I used to have a very simple, minimal wardrobe based upon my list of wardrobe staples. It worked, I always was ready for any event, was dressed well… but it felt stifling after a while. As I have gotten older I feel the need to better express my personality through my wardrobe. When I was 29, a blazer, tank, and trousers looked crisp; now it looks matronly and dumpy. While I won’t be rocking a lot of the current trends, I find by playing with fabrics, colors, and silhouettes I look modern without a fashion victim or trying to look young.
The thing is, the more you play, the more you spend. You can either do it with cheap pieces that are lucky to last a season and end up in a landfill, or pay more and choose pieces that are on trend, but won’t be passé in a year. I have chosen the latter as it better fits with my motto of quality not quantity. But it ends up costing more, and variety needs more variety.
This past week I cleaned up my closet. No more dresses that fell off hangers, all shoes back in their boxes, the heavy sweaters and coats piled up to head to the attic. I looked at what remained and it was a strange assortment. I didn’t feel inspired, and I didn’t feel calm. I just saw so many holes and opportunities.
These days I would rather be inspired by my wardrobe than calmed by it, but inspiration costs either time (thrifting, sewing, tailoring, DIYing), or money. Serenity has a nicer pricetag, but I just don’t feel authentic lately. I sort of think it’s the body – it’s harder to dress a body that is larger, is softer, is curvier, and is older. Classic silhouettes and simple choices can look extremely boring and dated on such a frame. I often see women with similar figures to mine as I walk to work. They’re in gray trousers, low heels, twinsets. I recognize the pieces being from retailers like J. Crew and Banana Republic yet on them they might as well be from that weird store in the mall that sells Christmas sweaters and elastic-waist polyester pants. I go in the attic and pull out flat-front lined tropical wool trousers from Ann Taylor that I adored on me a few years ago but now they make me look twice my age. In fact, all pants (except my Tahari Hazel trousers) make me feel shorter, wider, and older than I actually am.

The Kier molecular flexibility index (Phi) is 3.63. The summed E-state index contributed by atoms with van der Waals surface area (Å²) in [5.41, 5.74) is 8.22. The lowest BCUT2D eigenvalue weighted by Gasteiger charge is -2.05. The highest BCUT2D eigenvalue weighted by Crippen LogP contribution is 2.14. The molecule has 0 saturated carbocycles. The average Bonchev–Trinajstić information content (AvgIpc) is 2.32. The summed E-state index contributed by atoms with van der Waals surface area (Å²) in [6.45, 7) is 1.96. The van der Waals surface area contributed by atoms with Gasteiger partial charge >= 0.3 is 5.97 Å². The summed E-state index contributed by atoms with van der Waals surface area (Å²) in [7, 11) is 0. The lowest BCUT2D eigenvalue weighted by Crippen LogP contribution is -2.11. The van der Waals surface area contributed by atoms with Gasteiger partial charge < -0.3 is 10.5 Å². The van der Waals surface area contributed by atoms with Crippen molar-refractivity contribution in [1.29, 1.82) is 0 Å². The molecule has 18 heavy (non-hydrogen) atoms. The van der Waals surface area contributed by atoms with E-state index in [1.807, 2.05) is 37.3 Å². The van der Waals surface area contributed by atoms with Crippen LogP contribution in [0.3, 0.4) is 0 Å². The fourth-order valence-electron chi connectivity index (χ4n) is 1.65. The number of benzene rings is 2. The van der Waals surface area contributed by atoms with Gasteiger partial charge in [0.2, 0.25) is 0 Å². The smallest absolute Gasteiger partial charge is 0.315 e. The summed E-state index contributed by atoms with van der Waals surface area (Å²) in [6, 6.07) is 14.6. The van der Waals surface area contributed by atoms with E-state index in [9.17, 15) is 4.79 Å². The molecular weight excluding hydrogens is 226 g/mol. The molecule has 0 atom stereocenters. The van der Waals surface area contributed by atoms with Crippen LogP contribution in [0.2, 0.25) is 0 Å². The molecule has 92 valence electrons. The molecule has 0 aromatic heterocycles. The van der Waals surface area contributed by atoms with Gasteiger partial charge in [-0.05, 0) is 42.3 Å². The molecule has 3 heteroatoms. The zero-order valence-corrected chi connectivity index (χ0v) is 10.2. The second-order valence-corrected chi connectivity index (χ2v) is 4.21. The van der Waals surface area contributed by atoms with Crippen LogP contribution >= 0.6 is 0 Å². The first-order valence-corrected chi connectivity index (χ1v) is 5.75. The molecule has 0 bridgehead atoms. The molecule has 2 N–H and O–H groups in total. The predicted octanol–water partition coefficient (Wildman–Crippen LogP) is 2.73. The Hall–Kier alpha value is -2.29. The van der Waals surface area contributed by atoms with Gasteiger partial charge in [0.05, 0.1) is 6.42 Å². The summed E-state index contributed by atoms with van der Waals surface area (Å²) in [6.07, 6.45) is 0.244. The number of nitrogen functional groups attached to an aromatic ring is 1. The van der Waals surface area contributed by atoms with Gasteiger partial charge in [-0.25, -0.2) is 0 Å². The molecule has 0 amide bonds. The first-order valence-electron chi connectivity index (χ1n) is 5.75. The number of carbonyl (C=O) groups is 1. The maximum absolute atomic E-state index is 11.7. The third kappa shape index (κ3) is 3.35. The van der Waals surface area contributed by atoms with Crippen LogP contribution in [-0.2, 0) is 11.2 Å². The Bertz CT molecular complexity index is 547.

I would tell myself it’s good to be aware of this change, this desire, this transformation of my personal style. To write about it, think about it with each purchase. To take a Sunday afternoon and try on my wardrobe and see how each piece makes me feel, and what I need to make it work. To look at that list of needs and then see if I do need them, or if I need to let go of some pieces I own that are holding me back or taking me to the poor house. And so I will take my advice, and I welcome you on this journey.
I always state one should choose quality over quantity and be authentic to her personal style. Body changes and the blogosphere have caused me to lose my way, but I am getting back on the road to personal style self discovery.
What I have figured out so far:
- Cropped pants don’t flatter my figure or my personal style
- I had too many colors in my wardrobe; I prefer black, gray, shades of blue and the occasional pop of red and orange but I feel self-conscious and cheesy when dressed like a rainbow
- I hate ironing and shouldn’t buy much that requires it
- I’m more of a separates gal than one who likes dresses (except in summer when it’s just too easy and comfortable)
- I should never buy anything brown or tan ever ever again
- In the winter I feel more like a modern rockstar, in the summer I prefer the boho rockstar vibe. But with both, I like denim, silver, leather, band tee shirts and blazers. I am not twee, I am not girly, I am not preppy. Those trends may flatter my figure but they don’t fit my personality and always make me feel inauthentic.
I will continue to track my lessons learned and how my wardrobe adjusts with it. I’d love to hear how your personal style journeys go as well!